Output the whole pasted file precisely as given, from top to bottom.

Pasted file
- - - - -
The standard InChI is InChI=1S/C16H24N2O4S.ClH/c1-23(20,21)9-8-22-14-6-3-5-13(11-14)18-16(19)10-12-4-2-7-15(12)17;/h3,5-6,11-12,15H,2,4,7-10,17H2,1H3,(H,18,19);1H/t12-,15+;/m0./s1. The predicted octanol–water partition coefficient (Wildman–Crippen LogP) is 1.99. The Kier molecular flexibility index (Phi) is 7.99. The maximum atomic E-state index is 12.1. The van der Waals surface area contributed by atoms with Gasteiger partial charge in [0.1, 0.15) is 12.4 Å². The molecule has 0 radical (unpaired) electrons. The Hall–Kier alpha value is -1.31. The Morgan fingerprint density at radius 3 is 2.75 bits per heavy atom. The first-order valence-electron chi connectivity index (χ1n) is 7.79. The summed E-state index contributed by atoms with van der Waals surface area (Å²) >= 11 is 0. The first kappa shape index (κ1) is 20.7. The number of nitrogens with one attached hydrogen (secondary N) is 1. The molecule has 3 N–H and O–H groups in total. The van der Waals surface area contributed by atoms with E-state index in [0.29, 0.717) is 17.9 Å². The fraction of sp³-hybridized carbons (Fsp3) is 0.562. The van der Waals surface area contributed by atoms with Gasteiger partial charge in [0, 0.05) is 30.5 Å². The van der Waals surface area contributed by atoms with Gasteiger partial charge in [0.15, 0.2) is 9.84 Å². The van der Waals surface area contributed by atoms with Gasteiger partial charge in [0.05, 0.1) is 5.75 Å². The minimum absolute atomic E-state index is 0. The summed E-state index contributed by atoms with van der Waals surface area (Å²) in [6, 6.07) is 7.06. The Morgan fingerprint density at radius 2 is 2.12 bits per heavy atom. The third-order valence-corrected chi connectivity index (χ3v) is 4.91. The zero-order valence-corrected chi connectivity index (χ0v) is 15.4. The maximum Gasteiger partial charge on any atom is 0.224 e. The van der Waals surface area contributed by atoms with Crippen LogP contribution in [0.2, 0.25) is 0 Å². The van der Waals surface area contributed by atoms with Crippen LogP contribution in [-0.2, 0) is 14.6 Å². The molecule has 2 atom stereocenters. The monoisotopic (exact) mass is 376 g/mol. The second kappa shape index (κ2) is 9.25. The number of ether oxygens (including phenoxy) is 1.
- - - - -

The standard InChI is InChI=1S/C16H24N2O4S.ClH/c1-23(20,21)9-8-22-14-6-3-5-13(11-14)18-16(19)10-12-4-2-7-15(12)17;/h3,5-6,11-12,15H,2,4,7-10,17H2,1H3,(H,18,19);1H/t12-,15+;/m0./s1. The predicted octanol–water partition coefficient (Wildman–Crippen LogP) is 1.99. The Kier molecular flexibility index (Phi) is 7.99. The maximum atomic E-state index is 12.1. The van der Waals surface area contributed by atoms with Gasteiger partial charge in [0.1, 0.15) is 12.4 Å². The molecule has 0 radical (unpaired) electrons. The Hall–Kier alpha value is -1.31. The Morgan fingerprint density at radius 3 is 2.75 bits per heavy atom. The first-order valence-electron chi connectivity index (χ1n) is 7.79. The summed E-state index contributed by atoms with van der Waals surface area (Å²) >= 11 is 0. The first kappa shape index (κ1) is 20.7. The number of nitrogens with one attached hydrogen (secondary N) is 1. The molecule has 3 N–H and O–H groups in total. The van der Waals surface area contributed by atoms with E-state index in [0.29, 0.717) is 17.9 Å². The fraction of sp³-hybridized carbons (Fsp3) is 0.562. The van der Waals surface area contributed by atoms with Gasteiger partial charge in [0, 0.05) is 30.5 Å². The van der Waals surface area contributed by atoms with Gasteiger partial charge in [0.15, 0.2) is 9.84 Å². The van der Waals surface area contributed by atoms with Gasteiger partial charge in [0.05, 0.1) is 5.75 Å². The minimum absolute atomic E-state index is 0. The summed E-state index contributed by atoms with van der Waals surface area (Å²) in [6, 6.07) is 7.06. The Morgan fingerprint density at radius 2 is 2.12 bits per heavy atom. The third-order valence-corrected chi connectivity index (χ3v) is 4.91. The zero-order valence-corrected chi connectivity index (χ0v) is 15.4. The maximum Gasteiger partial charge on any atom is 0.224 e. The van der Waals surface area contributed by atoms with Crippen LogP contribution in [0.2, 0.25) is 0 Å². The van der Waals surface area contributed by atoms with Crippen LogP contribution in [-0.2, 0) is 14.6 Å². The molecule has 2 atom stereocenters. The monoisotopic (exact) mass is 376 g/mol. The second kappa shape index (κ2) is 9.25. The number of ether oxygens (including phenoxy) is 1.